Lyndon Johnson was the incumbent. That was happening in Lyndon Johnson's America and Lyndon Johnson's America. Lyndon Johnson understood that he couldn't run for president again, that he decided not to run. He famously said, I shall not accept, I will not seek my party's nomination for another term. So this idea of America will look like today, right? Will look like look like under a Biden administration. What it looks like today is nonsensical now, right? That it doesn't matter, though, right.


If you are in service to a cult of personality. Right. And this is this is something that's been true from the beginning. Right. And why this incident matter? All politicians or many politicians don't want to say or many politicians lie. And there's really two categories of why that the politician tells. Now, politics is a unique business, right, that separates itself from every other type of job in the world in the sense that if you are a plumber or your accountant or lawyer or teacher talked about themselves the way that a politician does in superlatives, you would want that person to be institutionalized.


Great business, right? We have to talk about how great you are. Right. Compared to another person as you're trying to be, is you're trying to be elected. So you have many politicians commit a sin of puffery. They're a little bit closer to the front line. Right. They were a little closer to danger. Right. The kid that fell and tripped in the shallow end of the pool becomes a drowning response.


Right. Puffery. You have the type of lie that's borne out of trying to evade embarrassment. I didn't have sex with that woman. Right. You know, the normal human foibles that and mistakes that people make. But that happened under a magnifying glass of national politics. They lie. Trump's lies are different. And their lies of authority right now are lies that are obviously so, but demand submission to a truth. That is subjective to the leaders when straight out of nineteen eighty four and at the end of the book is Winston being tortured, is with a party official who holds up four fingers and says to Winston, How many fingers am I holding up?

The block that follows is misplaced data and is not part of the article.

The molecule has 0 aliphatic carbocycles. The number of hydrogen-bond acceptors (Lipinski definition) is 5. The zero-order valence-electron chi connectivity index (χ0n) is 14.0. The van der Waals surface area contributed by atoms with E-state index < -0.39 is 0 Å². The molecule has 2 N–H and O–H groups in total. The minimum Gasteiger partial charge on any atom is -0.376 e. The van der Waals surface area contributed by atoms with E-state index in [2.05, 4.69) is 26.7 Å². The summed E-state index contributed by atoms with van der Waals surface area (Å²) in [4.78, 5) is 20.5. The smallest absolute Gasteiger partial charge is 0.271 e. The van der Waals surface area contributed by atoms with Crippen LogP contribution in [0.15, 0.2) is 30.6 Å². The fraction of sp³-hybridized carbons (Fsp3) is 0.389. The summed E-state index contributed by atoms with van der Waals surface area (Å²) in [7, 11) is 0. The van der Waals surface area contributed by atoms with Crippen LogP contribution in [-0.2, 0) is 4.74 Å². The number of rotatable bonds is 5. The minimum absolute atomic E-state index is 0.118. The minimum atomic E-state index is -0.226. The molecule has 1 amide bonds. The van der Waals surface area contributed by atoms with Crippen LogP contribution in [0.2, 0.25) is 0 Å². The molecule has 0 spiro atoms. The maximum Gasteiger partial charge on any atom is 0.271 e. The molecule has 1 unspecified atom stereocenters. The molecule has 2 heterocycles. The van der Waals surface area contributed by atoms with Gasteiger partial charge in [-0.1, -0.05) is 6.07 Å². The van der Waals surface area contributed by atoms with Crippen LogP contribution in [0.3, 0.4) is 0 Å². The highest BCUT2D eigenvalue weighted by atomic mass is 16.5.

And Winston says, and tears and pain. I see only four. And the party official makes the point that. The party will tell them how many fingers he sees, and so when Trump spokesperson comes out literally on day one. And says there's two pictures. The picture on the right with the smaller crowd, in fact, is the record setting bigger crowds bigger than the one Obama had? And a normal person sits there and says, well, holy shit.


God, that's fucking stupid. And obviously not true, so why would you say it? Well, three and a half years on from day one forward. We now know that tens of millions of our fellow citizens are prepared. To believe that what they can see with their eyes is not so on the basis of what the leader commands. And as Stewart pointed out, the collapse, the submission, the destruction of a political party, its descent into being a cult of personality.


And that's what we saw this week. I am the law. I am the state. I am the truth. I can do whatever I want. It's so contrary to the American tradition. There's not a word for it. And it's really, really dangerous. Democracy's exist on a hard granite bedrock of truth. Autocratic societies exist on a garbage heap of lies. The lying is like pancreatic cancer. The dishonesty is like cancer. Metastatic, fatal, incurable cancer.